Bt rice cultivation led to altered distributions of N forms in soils and thus, the effects of Bt rice on nitrogen-transforming microbial taxa were further investigated. A total of 41,543 non-redundant genes were identified that were involved in nitrogen-transforming reactions among the total 11,529,157 genes present in the soil samples. In addition to unclassified microorganisms, the most abundant microbial genera associated with nitrogen transformations were Pedosphaera, Gemmatimonas, Nitrospira, and Sorangium (Fig. 4A). PCoA analysis demonstrated that variation in the abundances of nitrogen-transforming taxa and their associated functions largely separated T1C-1 communities from Minghui 63 communities, consistent with the broad differences observed in soil profiles between these two cultivars (Fig. 4B, C). The relationships between soil properties and nitrogen-transforming microbial genera were also analyzed with RDA (Fig. 4D). The first two RDA components explained 64.14% of the total variation in genera-level composition. Soil pH was most correlated with variation in nitrogen-transforming genera composition, followed closely by NO3--N, NO2-N and NH4+-N (Supplementary Table S6). A paired sample t test approach was used to identify microbial genera that were significantly enriched or depleted in T1C-1 soils compared to Minghui 63 soils. The 15 most abundant nitrogen-transforming microbial genera with significant differences in abundance between T1C-1 and Minghui 63 soils included Candidatus Rokubacteria, unclassified Acidobacteria, Geobacter, and Anaeromyxobacter, among others (Fig. 4E). In addition, three nitrogen-transforming enzymes exhibited significantly different abundances between T1C-1 and Minghui 63 metagenomes including ferredoxin-nitrate reductase [EC:], nitrite reductase (cytochrome c-552) [EC:], and carbamoyl-phosphate synthase (ammonia) [EC:] (Fig. 4F).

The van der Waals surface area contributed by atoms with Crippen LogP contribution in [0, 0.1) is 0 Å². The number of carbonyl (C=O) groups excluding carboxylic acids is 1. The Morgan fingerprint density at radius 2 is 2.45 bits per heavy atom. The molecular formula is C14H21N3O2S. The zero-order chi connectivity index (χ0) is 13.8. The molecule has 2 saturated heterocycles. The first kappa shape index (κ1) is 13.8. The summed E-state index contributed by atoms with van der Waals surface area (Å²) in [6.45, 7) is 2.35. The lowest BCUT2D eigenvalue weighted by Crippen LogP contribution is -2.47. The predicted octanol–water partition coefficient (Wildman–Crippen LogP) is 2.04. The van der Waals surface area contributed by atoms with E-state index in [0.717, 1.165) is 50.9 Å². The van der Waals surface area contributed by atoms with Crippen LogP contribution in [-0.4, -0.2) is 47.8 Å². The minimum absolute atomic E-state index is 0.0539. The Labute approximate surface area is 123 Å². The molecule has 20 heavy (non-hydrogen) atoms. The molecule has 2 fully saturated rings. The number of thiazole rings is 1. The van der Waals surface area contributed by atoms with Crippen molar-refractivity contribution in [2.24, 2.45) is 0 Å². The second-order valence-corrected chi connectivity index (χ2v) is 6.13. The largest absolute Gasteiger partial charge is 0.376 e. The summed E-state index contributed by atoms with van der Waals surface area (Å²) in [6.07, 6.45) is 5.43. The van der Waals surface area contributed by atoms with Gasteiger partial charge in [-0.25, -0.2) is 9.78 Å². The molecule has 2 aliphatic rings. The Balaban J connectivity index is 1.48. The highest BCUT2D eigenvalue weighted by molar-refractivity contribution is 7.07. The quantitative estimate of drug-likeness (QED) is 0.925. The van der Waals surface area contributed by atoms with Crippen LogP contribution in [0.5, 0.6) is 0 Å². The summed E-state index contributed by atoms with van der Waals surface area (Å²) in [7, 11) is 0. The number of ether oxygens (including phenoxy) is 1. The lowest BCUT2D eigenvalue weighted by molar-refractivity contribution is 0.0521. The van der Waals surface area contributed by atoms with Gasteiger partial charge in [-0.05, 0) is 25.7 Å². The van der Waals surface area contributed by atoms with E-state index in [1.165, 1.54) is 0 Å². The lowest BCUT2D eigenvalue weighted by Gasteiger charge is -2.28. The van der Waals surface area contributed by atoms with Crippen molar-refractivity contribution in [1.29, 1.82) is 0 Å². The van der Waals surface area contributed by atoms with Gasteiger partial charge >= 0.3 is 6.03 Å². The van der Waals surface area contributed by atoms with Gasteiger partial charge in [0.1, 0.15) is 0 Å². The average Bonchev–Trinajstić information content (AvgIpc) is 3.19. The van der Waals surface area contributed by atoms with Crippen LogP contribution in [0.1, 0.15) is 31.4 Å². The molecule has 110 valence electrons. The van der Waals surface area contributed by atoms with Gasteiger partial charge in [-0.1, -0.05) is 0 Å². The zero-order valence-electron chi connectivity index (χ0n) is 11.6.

Fig. 4: Variation in the soil microbes and their function in nitrogen-transforming.
figure 4

A Relative abundances of major microbial genera in soil samples. Principal coordinates analysis (PCoA) based on microbial genus level (B) and COG (Clusters of Orthologous Groups) function (C) profiles of samples. D RDA of soil physico-chemical properties and microbial community compositions at the genus level. Microbial genera (E) and enzymes (F) that significantly differed between T1C-1 and Minghui 63 rhizosphere metagenomes. G Metabolic pathways identified in this study as important distinguishing features based on rhizosphere metagenomic analysis comparison between T1C-1 and Minghui 63 soils. The box in the figure represents a pair of samples, and the depth of color represents the change of enzyme abundance among different samples. Enzyme Commission (EC) Numbers can be inquired in the website: